WATCHMAN is a one-time implant that helps reduce AFib stroke risk
What Is WATCHMAN?
WATCHMAN is a permanent implant about the size of a quarter that offers an alternative to the lifelong use of blood thinners. It is placed into your heart during a minimally invasive procedure and never needs to be replaced.
Is WATCHMAN Right for You?
This is a safe, one-time, minimally-invasive procedure that permanently reduces stroke risk and blood thinner worries. For some, that means an extra measure of safety if they have bleeding due to certain medical conditions such as an ulcer. For others, it means peace of mind should they need surgery. And a more active lifestyle is less risky, even for travel that’s not near medical help. With 20 years of clinical and real-world experience, including 10 clinical trials, WATCHMAN has a proven safety record.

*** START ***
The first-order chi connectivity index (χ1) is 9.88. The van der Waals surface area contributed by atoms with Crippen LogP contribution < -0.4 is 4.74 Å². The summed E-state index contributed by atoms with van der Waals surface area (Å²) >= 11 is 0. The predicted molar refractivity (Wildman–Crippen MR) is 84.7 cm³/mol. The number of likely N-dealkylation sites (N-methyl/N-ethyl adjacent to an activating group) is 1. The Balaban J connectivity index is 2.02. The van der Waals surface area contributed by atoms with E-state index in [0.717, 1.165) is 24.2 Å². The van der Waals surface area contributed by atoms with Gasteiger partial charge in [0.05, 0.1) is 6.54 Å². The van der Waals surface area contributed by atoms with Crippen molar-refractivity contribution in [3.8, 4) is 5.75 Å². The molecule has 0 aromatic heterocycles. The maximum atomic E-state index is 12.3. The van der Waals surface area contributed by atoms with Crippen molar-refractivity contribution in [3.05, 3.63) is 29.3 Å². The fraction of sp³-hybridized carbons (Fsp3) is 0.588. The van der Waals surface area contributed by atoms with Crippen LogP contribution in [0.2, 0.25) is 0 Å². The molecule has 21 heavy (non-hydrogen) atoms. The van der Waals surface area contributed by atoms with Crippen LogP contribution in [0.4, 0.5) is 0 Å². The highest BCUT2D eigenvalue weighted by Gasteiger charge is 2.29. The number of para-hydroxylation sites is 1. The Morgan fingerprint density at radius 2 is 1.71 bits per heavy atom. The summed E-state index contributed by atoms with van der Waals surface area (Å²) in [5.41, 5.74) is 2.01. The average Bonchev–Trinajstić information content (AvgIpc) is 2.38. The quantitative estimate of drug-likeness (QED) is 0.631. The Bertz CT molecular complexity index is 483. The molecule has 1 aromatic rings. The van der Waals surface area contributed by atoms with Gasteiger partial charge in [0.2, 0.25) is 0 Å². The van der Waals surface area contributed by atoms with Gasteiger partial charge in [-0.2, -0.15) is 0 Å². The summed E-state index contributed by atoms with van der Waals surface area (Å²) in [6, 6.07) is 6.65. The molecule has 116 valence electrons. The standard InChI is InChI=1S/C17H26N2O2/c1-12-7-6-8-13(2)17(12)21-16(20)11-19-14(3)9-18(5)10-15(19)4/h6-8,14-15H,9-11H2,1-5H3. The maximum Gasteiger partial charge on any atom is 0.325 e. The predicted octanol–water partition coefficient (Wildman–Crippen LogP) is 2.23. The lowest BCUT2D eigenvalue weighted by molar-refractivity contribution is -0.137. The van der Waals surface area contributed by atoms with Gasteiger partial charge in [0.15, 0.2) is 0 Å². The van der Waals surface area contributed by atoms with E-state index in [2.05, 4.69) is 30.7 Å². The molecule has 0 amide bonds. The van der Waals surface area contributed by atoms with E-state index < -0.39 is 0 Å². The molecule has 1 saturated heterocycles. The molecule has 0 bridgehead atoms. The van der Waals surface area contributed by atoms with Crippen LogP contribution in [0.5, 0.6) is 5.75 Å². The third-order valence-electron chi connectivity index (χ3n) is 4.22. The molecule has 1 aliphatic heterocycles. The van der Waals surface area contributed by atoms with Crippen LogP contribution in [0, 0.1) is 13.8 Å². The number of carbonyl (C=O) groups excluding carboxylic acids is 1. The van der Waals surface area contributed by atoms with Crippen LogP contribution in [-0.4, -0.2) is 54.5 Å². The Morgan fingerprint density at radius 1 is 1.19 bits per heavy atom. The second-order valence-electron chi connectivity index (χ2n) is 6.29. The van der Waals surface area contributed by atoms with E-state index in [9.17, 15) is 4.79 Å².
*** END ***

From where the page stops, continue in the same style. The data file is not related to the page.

If you have a history of bleeding or a lifestyle, occupation or condition that puts you at risk for bleeding, your doctor may consider an alternative to blood thinners, such as the WATCHMAN Implant.
Take a closer look at WATCHMAN
WATCHMAN is a small, FDA-approved flexible implant about the size of a quarter. Made from very light, compact materials commonly used in many other medical implants, it is placed into your heart during a minimally invasive procedure and never needs to be replaced.
To understand how WATCHMAN works, it helps to understand the connection between AFib and stroke. Watch this video to learn more.
What is the WATCHMAN recovery time?
Because WATCHMAN requires only a small incision, most patients can return to normal activities within a few days as activities are gradually added back to their routines. Plus, 96% of people were able to discontinue their blood thinner at 45 days after their WATCHMAN procedure.
Talk to your cardiologist about the benefits and risks. Together, you’ll decide if WATCHMAN may be right for you.
To learn more about what to expect before, during, and after the WATCHMAN procedure click here.
How Does AFib Increase Stroke Risk?
To learn more about the types of AFib, symptoms, risks, and treatment click here.
Learn more about our WATCHMAN procedure
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